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Neurotropic Threat Characterization of Burkholderia pseudomallei Strains

Morris, Jodie, Fane, Anne, Rush, Catherine, Govan, Brenda, Mayo, Mark J., Currie, Bart J. and Ketheesan, Natkunam (2015). Neurotropic Threat Characterization of Burkholderia pseudomallei Strains. Emerging Infectious Diseases,21(1):58-63.

Document type: Journal Article
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IRMA ID 75039815xPUB675
Title Neurotropic Threat Characterization of Burkholderia pseudomallei Strains
Author Morris, Jodie
Fane, Anne
Rush, Catherine
Govan, Brenda
Mayo, Mark J.
Currie, Bart J.
Ketheesan, Natkunam
Journal Name Emerging Infectious Diseases
Publication Date 2015
Volume Number 21
Issue Number 1
ISSN 1080-6040   (check CDU catalogue open catalogue search in new window)
Scopus ID 2-s2.0-84919607840
Start Page 58
End Page 63
Total Pages 6
Place of Publication United States of America
Publisher U.S. Department of Health and Human Services * Centers for Disease Control and Prevention
HERDC Category C1 - Journal Article (DIISR)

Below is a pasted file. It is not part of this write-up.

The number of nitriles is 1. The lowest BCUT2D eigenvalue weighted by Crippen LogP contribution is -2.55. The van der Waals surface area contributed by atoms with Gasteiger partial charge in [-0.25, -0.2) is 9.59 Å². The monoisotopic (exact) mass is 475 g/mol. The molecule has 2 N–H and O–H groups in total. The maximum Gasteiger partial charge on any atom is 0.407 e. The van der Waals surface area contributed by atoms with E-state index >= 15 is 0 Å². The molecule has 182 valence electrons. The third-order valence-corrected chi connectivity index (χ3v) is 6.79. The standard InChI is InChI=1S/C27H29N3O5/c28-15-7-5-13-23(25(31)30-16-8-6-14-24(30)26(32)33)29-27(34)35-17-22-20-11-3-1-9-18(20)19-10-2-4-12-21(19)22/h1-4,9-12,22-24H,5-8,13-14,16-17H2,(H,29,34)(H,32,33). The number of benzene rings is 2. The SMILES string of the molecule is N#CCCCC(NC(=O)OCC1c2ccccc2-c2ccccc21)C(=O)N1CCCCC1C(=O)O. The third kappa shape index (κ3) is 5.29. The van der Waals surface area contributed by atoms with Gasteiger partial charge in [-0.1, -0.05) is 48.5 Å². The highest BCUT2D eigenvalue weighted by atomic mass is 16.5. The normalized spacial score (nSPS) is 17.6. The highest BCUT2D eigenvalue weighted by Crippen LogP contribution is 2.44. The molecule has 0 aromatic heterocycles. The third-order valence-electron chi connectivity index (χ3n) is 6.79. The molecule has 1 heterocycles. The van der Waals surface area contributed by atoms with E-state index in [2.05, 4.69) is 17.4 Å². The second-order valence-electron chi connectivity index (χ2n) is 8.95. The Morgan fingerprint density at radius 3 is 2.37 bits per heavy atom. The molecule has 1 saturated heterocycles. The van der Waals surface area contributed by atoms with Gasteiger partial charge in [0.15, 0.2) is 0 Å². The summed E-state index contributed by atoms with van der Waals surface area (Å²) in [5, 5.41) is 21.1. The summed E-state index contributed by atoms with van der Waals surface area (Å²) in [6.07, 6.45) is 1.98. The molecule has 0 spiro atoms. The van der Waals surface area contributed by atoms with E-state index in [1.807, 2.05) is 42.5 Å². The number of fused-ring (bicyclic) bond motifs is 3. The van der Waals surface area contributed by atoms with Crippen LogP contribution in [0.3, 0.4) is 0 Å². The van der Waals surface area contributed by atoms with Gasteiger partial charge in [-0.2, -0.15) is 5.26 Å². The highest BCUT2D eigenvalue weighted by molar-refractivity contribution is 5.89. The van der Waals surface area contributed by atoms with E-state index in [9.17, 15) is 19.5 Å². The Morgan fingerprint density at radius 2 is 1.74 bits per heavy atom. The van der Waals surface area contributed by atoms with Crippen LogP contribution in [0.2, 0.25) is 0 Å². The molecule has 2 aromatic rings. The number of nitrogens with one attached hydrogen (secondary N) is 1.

Abstract The death rate for neurologic melioidosis is high. Whether certain Burkholderia pseudomallei strains are more likely than other strains to cause central nervous system infection and whether route of infection influences the neurotropic threat remain unclear. Therefore, we compared the virulence and dissemination of Australian clinical isolates collected during October 1989–October 2012 from patients with neurologic and nonneurologic melioidosis after intranasal and subcutaneous infection of mice in an experimental model. We did not observe neurotropism as a unique characteristic of isolates from patients with neurologic melioidosis. Rather, a distinct subset of B. pseudomallei strains appear to have heightened pathogenic potential for rapid dissemination to multiple tissues, including the central nervous system, irrespective of the infection route. This finding has valuable public health ramifications for initiating appropriate and timely therapy after exposure to systemically invasive B. pseudomallei strains. Increasing understanding of B. pseudomallei pathology and its influencing factors will further reduce illness and death from this disease.
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